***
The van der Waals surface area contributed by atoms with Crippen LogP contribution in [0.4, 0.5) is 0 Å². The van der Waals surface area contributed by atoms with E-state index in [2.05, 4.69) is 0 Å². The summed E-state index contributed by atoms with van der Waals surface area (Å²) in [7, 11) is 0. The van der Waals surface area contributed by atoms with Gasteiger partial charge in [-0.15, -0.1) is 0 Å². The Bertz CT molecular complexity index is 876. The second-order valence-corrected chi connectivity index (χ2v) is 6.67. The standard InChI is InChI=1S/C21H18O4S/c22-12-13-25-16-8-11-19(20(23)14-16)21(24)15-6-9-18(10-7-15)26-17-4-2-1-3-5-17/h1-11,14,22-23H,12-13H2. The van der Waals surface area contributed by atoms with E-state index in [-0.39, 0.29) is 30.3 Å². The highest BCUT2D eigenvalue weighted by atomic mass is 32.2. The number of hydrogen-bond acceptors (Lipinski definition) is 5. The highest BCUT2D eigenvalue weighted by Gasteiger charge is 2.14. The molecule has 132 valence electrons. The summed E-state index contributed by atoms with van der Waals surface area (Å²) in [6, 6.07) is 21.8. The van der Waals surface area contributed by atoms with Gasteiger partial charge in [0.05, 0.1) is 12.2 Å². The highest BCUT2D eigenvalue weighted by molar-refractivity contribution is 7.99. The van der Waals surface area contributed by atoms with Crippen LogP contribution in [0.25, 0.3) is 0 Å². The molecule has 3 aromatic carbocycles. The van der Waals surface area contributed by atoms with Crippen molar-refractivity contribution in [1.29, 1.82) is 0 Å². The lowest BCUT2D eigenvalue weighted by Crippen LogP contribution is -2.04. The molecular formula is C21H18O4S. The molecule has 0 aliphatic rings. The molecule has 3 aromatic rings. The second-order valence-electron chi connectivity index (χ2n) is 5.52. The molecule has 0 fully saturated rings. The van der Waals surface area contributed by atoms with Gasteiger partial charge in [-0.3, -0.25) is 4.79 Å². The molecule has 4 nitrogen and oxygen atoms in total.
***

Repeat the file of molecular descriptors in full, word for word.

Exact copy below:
The van der Waals surface area contributed by atoms with Crippen LogP contribution in [0.4, 0.5) is 0 Å². The van der Waals surface area contributed by atoms with E-state index in [2.05, 4.69) is 0 Å². The summed E-state index contributed by atoms with van der Waals surface area (Å²) in [7, 11) is 0. The van der Waals surface area contributed by atoms with Gasteiger partial charge in [-0.15, -0.1) is 0 Å². The Bertz CT molecular complexity index is 876. The second-order valence-corrected chi connectivity index (χ2v) is 6.67. The standard InChI is InChI=1S/C21H18O4S/c22-12-13-25-16-8-11-19(20(23)14-16)21(24)15-6-9-18(10-7-15)26-17-4-2-1-3-5-17/h1-11,14,22-23H,12-13H2. The van der Waals surface area contributed by atoms with E-state index in [-0.39, 0.29) is 30.3 Å². The highest BCUT2D eigenvalue weighted by atomic mass is 32.2. The number of hydrogen-bond acceptors (Lipinski definition) is 5. The highest BCUT2D eigenvalue weighted by Gasteiger charge is 2.14. The molecule has 132 valence electrons. The summed E-state index contributed by atoms with van der Waals surface area (Å²) in [6, 6.07) is 21.8. The van der Waals surface area contributed by atoms with Gasteiger partial charge in [0.05, 0.1) is 12.2 Å². The highest BCUT2D eigenvalue weighted by molar-refractivity contribution is 7.99. The van der Waals surface area contributed by atoms with Crippen LogP contribution in [0.25, 0.3) is 0 Å². The molecule has 3 aromatic carbocycles. The van der Waals surface area contributed by atoms with Crippen molar-refractivity contribution in [1.29, 1.82) is 0 Å². The lowest BCUT2D eigenvalue weighted by Crippen LogP contribution is -2.04. The molecular formula is C21H18O4S. The molecule has 0 aliphatic rings. The molecule has 3 aromatic rings. The second-order valence-electron chi connectivity index (χ2n) is 5.52. The molecule has 0 fully saturated rings. The van der Waals surface area contributed by atoms with Gasteiger partial charge in [-0.3, -0.25) is 4.79 Å². The molecule has 4 nitrogen and oxygen atoms in total.